Net cash used in investing activities

     (683     (1,348

Financing activities:

    

Repayments of debt, net

     (850     (5,812

Other financing activities

     (2,293     727   
                

Net cash used in financing activities

     (3,143     (5,085

Effect of exchange rate changes on cash

     208        257   
                

Increase (decrease) in cash and cash equivalents

   $ 3,103      $ (3,999
                

Our operating activities generated cash of $6.7 million for the six months ended June 30, 2009 compared to $2.2 million for the six months ended June 30, 2008. The increase in cash flows from operations was primarily due to working capital fluctuations during the six months ended June 30 2009, particularly a decrease in accounts receivable and improved net income.

Our investing activities used cash of $0.7 million in the six months ended June 30, 2009 compared to $1.3 million in the six months ended June 30, 2008. Investing activities during both 2008 and 2009 included purchases of property, plant and equipment and expenditures for our catalogs. Catalog costs were approximately $0.1 million for the six months ended June 30, 2009, compared to $0.4 million for the same period last year. The greater spending during the six months ended June 30, 2008 reflected the cost of issuing a 900-page Harvard Apparatus catalog. We spent $0.6 million and $0.9 million in the six months ended June 30, 2009 and 2008, respectively, on capital expenditures. During the next twelve months, we expect to spend approximately $1.2 million on capital expenditures.

Our financing activities have historically consisted of borrowings and repayments under a revolving credit facility, long-term debt, the issuance of preferred stock and common stock, including the common stock issued in our initial public offering, and repurchases of our common stock under our stock repurchase program. As of June 30, 2009 and December 31, 2008, we had no borrowings outstanding on our revolving credit facility. During the six months ended June 30, 2009, financing activities used cash of $3.1 million compared to $5.1 million for the same period last year. During the first half of 2009, we repurchased in the open market approximately 0.8 million shares of our common stock at a total cost of $2.4 million, including commissions, and repaid $0.9 million of debt. During the first half of 2008, we repaid $5.8 million of debt.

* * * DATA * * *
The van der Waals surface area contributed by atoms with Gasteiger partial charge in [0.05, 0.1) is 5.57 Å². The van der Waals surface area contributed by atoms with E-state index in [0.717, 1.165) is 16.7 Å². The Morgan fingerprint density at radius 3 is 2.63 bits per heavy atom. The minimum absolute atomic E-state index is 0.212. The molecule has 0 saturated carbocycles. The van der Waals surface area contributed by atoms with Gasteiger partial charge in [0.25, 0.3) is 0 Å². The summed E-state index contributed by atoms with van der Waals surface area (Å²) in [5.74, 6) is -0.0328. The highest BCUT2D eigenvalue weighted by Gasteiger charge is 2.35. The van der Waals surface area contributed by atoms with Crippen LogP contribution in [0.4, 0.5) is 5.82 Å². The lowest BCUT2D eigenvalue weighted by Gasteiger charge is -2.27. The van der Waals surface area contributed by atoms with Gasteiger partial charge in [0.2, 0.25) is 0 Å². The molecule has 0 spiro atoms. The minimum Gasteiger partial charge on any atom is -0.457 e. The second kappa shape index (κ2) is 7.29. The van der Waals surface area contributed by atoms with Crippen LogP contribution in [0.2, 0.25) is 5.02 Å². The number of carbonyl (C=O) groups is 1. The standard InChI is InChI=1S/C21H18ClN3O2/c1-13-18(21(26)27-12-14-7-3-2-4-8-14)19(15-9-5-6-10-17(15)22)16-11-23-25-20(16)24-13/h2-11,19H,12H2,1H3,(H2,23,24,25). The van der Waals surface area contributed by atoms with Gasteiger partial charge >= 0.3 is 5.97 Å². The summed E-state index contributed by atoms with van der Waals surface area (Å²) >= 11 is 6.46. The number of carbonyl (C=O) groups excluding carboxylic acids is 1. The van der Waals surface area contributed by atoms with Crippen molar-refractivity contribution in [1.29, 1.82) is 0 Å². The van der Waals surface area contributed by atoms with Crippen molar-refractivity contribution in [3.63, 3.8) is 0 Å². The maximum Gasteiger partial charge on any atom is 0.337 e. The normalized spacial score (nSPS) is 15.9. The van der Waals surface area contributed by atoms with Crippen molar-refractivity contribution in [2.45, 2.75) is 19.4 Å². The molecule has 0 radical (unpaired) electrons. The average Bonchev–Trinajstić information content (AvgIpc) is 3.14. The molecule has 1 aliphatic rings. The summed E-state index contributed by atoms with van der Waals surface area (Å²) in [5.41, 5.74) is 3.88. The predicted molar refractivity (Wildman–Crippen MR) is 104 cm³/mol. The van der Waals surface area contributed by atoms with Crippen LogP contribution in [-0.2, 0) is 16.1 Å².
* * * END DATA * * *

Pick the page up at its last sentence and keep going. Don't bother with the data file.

On August 7, 2009, we entered into an amended and restated $20.0 million revolving credit loan agreement with Bank of America, as agent, and Brown Brothers Harriman & Co. The amended and restated revolving credit facility will mature on August 6, 2012. It bears interest at LIBOR plus 4.0%. The new facility includes covenants relating to income, debt coverage and cash flow, as well as minimum working capital requirements. The credit facility also contains limitations on our ability to incur additional indebtedness and requires lender approval for acquisitions funded with cash, promissory notes and/or other consideration in excess of $6.0 million and for acquisitions funded solely with equity in excess of $10.0 million.

Our forecast of the period of time through which our financial resources will be adequate to support our operations is a forward-looking statement that involves risks and uncertainties, and actual results could vary as a result of a number of factors. Based on our current operations and current operating plans, we expect that our available cash, cash generated from current operations and debt capacity will be sufficient to finance current operations and capital expenditures for 12 months and beyond. However, we may use substantial amounts of capital to accelerate product development or expand our sales and marketing activities. We may need to raise additional capital in order to make significant acquisitions. Additional capital raising activities will dilute the ownership interests of existing stockholders to the extent we raise capital by issuing equity securities and we cannot assure you that we will be successful in raising additional capital on favorable terms or at all.